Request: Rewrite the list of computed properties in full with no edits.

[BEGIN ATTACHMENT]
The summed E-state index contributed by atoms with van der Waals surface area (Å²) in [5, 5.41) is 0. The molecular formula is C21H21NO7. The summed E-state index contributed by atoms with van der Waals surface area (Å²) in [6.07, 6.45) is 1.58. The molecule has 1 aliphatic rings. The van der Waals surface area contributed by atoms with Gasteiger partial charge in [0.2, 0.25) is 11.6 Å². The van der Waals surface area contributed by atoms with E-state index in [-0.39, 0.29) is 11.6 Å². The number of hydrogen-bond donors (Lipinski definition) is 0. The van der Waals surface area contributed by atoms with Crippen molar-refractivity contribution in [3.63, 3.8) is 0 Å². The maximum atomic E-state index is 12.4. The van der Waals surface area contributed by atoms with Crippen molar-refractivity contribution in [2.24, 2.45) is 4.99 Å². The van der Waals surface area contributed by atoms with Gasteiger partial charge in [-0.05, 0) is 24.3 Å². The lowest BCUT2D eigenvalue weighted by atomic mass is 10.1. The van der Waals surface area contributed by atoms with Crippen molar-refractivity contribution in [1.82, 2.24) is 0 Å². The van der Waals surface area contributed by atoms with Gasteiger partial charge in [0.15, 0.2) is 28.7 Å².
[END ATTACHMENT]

The summed E-state index contributed by atoms with van der Waals surface area (Å²) in [5, 5.41) is 0. The molecular formula is C21H21NO7. The summed E-state index contributed by atoms with van der Waals surface area (Å²) in [6.07, 6.45) is 1.58. The molecule has 1 aliphatic rings. The van der Waals surface area contributed by atoms with Gasteiger partial charge in [0.2, 0.25) is 11.6 Å². The van der Waals surface area contributed by atoms with E-state index in [-0.39, 0.29) is 11.6 Å². The number of hydrogen-bond donors (Lipinski definition) is 0. The van der Waals surface area contributed by atoms with Crippen molar-refractivity contribution in [3.63, 3.8) is 0 Å². The maximum atomic E-state index is 12.4. The van der Waals surface area contributed by atoms with Crippen molar-refractivity contribution in [2.24, 2.45) is 4.99 Å². The van der Waals surface area contributed by atoms with Gasteiger partial charge in [-0.05, 0) is 24.3 Å². The lowest BCUT2D eigenvalue weighted by atomic mass is 10.1. The van der Waals surface area contributed by atoms with Crippen molar-refractivity contribution in [1.82, 2.24) is 0 Å². The van der Waals surface area contributed by atoms with Gasteiger partial charge in [0.15, 0.2) is 28.7 Å².